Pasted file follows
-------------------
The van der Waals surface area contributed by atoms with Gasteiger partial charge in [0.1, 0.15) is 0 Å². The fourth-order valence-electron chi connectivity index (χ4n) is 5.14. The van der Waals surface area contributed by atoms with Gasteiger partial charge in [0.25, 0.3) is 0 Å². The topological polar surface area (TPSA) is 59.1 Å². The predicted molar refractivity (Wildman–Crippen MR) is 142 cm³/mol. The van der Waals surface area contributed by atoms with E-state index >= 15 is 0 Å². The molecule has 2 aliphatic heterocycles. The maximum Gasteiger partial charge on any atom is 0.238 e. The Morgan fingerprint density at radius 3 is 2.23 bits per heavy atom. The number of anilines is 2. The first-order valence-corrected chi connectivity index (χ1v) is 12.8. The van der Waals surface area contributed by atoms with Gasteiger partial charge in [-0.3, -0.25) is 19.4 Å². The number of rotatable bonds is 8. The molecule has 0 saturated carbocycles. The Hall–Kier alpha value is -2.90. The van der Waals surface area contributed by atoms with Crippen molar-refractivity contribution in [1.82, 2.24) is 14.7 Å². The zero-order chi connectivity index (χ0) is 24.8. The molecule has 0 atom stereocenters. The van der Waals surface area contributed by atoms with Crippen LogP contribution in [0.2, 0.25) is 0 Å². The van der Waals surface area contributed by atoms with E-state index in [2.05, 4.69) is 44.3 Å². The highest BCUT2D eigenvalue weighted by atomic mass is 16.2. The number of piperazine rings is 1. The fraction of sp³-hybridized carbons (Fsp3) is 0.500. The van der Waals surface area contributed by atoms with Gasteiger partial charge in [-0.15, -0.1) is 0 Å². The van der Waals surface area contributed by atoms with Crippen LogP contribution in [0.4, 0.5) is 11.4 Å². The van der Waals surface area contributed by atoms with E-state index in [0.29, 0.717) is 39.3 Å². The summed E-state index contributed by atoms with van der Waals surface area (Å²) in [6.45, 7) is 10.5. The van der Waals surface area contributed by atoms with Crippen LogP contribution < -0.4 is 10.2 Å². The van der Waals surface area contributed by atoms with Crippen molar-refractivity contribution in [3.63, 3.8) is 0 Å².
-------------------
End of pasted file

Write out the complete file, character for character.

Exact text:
The van der Waals surface area contributed by atoms with Gasteiger partial charge in [0.1, 0.15) is 0 Å². The fourth-order valence-electron chi connectivity index (χ4n) is 5.14. The van der Waals surface area contributed by atoms with Gasteiger partial charge in [0.25, 0.3) is 0 Å². The topological polar surface area (TPSA) is 59.1 Å². The predicted molar refractivity (Wildman–Crippen MR) is 142 cm³/mol. The van der Waals surface area contributed by atoms with E-state index >= 15 is 0 Å². The molecule has 2 aliphatic heterocycles. The maximum Gasteiger partial charge on any atom is 0.238 e. The Morgan fingerprint density at radius 3 is 2.23 bits per heavy atom. The number of anilines is 2. The first-order valence-corrected chi connectivity index (χ1v) is 12.8. The van der Waals surface area contributed by atoms with Gasteiger partial charge in [-0.3, -0.25) is 19.4 Å². The number of rotatable bonds is 8. The molecule has 0 saturated carbocycles. The Hall–Kier alpha value is -2.90. The van der Waals surface area contributed by atoms with Crippen molar-refractivity contribution in [1.82, 2.24) is 14.7 Å². The zero-order chi connectivity index (χ0) is 24.8. The molecule has 0 atom stereocenters. The van der Waals surface area contributed by atoms with Crippen LogP contribution in [0.2, 0.25) is 0 Å². The van der Waals surface area contributed by atoms with E-state index in [2.05, 4.69) is 44.3 Å². The highest BCUT2D eigenvalue weighted by atomic mass is 16.2. The number of piperazine rings is 1. The fraction of sp³-hybridized carbons (Fsp3) is 0.500. The van der Waals surface area contributed by atoms with Gasteiger partial charge in [-0.15, -0.1) is 0 Å². The van der Waals surface area contributed by atoms with Crippen LogP contribution in [0.4, 0.5) is 11.4 Å². The van der Waals surface area contributed by atoms with E-state index in [0.29, 0.717) is 39.3 Å². The summed E-state index contributed by atoms with van der Waals surface area (Å²) in [6.45, 7) is 10.5. The van der Waals surface area contributed by atoms with Crippen LogP contribution < -0.4 is 10.2 Å². The van der Waals surface area contributed by atoms with Crippen molar-refractivity contribution in [3.63, 3.8) is 0 Å².